Taking into account all the elements described in the example, we can easily see how extensive and helpful procedural framework can be. The more we comprehend within it, the better, but with just one reminder: as long as it remains cognitively manageable.

Inspiring Story.

To be honest, I'm addicted to the framework idea.

I have created many, including those with clear phase divisions in the rehab continuum, proper exercise selection, periodisation principles, return to running, on-field rehab, objective information and medical clearance. This is because I love making complicated issues simplified and adjusted for a particular injury type, while also offering an inspiring story to share with you (and with all my homies).

However, honesty obliges me to express at least one skeptical opinion about them. The message is simple: their use is not always suitable for rookies.

Not for Beginners.

To build a successful framework, it's necessary to have a profound understanding of scientific paradigms (theories or methodologies that shape the way things are understood and done). If we lack this kind of insight, we may include thoughts and practices that are essentially contradictory.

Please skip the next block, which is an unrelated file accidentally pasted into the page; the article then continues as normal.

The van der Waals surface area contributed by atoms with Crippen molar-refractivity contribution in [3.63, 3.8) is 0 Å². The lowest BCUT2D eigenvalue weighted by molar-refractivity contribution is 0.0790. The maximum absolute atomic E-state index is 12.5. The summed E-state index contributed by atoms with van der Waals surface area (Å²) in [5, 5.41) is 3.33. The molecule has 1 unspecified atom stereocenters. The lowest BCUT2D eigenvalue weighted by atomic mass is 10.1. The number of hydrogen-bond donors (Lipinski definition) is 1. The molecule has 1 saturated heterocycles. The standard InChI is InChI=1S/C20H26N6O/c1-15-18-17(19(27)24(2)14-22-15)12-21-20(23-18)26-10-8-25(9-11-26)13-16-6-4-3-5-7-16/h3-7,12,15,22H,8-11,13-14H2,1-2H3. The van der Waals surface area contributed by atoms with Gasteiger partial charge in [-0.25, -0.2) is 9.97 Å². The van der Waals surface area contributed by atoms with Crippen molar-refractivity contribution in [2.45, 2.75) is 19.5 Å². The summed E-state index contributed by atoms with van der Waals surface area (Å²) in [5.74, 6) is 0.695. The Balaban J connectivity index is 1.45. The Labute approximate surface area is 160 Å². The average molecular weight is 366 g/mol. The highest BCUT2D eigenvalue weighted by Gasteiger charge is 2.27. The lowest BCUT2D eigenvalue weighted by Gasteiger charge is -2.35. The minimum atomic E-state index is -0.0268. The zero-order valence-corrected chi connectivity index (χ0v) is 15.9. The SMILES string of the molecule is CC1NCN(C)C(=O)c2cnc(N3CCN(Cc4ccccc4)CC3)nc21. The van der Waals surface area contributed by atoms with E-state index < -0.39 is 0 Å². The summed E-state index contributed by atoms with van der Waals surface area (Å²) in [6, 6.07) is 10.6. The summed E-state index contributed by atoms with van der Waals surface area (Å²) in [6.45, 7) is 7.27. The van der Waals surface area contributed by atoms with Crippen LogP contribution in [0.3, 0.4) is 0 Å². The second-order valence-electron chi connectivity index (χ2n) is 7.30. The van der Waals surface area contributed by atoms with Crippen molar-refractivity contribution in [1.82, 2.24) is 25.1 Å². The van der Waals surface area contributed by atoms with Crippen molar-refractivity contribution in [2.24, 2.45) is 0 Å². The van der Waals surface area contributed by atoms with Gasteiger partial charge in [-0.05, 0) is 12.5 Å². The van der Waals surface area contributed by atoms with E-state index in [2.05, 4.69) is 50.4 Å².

A certain level of cohesion is necessary to start with.

So, if we wish to make optimal and as solid decisions as possible in organisations we work, creating a structured protocol of service is an excellent idea. However, we should always remember that every decent framework is designed to function effectively in a particular place and shouldn't generate more confusion.

When it empowers teammates — within their specialisation bubbles — with the ability to understand each other and share information for the benefit of the patient/athlete, then, the most important function of a decent framework (definitely scientific) is fulfilled.

Further Reading.

Partelow S. What is a Framework? Understanding Their Purpose, Value, Development and Use. Journal of Environmental Studies and Sciences (2023). FREE ACCESS.

Jeffries AC et al. Development of a Revised Conceptual Framework of Physical Training for Use in Research and Practice. Sports Medicine (2022).

Fort-Vanmeerhaeghe A et al.. Return–to–Sport Following Anterior Cruciate Ligament Reconstruction in Team Sport Athletes. Part I: From Initial Injury to Return–to–Competition & Part II: Progressive Framework. Apunts Sports Medicine (2021 & 2022). FREE ACCESS: Source One & Source Two.

Enrich the Converation.

Respond to the ideas raised in this text by writing to